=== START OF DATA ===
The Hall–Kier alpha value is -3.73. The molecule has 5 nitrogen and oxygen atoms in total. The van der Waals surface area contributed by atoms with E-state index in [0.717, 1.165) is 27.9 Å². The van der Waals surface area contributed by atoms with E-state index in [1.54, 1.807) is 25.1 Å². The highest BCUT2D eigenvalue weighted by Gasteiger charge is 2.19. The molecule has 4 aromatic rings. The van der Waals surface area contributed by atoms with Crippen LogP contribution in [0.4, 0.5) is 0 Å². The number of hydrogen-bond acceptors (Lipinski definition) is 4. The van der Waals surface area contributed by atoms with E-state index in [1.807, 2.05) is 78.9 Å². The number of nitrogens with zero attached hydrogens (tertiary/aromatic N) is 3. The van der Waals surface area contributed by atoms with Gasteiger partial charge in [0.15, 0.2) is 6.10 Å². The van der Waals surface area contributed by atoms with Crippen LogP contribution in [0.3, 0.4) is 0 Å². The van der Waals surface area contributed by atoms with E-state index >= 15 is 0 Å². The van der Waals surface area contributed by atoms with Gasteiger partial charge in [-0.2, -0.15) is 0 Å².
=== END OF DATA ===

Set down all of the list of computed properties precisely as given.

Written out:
The Hall–Kier alpha value is -3.73. The molecule has 5 nitrogen and oxygen atoms in total. The van der Waals surface area contributed by atoms with E-state index in [0.717, 1.165) is 27.9 Å². The van der Waals surface area contributed by atoms with E-state index in [1.54, 1.807) is 25.1 Å². The highest BCUT2D eigenvalue weighted by Gasteiger charge is 2.19. The molecule has 4 aromatic rings. The van der Waals surface area contributed by atoms with Crippen LogP contribution in [0.4, 0.5) is 0 Å². The number of hydrogen-bond acceptors (Lipinski definition) is 4. The van der Waals surface area contributed by atoms with E-state index in [1.807, 2.05) is 78.9 Å². The number of nitrogens with zero attached hydrogens (tertiary/aromatic N) is 3. The van der Waals surface area contributed by atoms with Gasteiger partial charge in [0.15, 0.2) is 6.10 Å². The van der Waals surface area contributed by atoms with Crippen LogP contribution in [0.3, 0.4) is 0 Å². The van der Waals surface area contributed by atoms with E-state index >= 15 is 0 Å². The van der Waals surface area contributed by atoms with Gasteiger partial charge in [-0.2, -0.15) is 0 Å².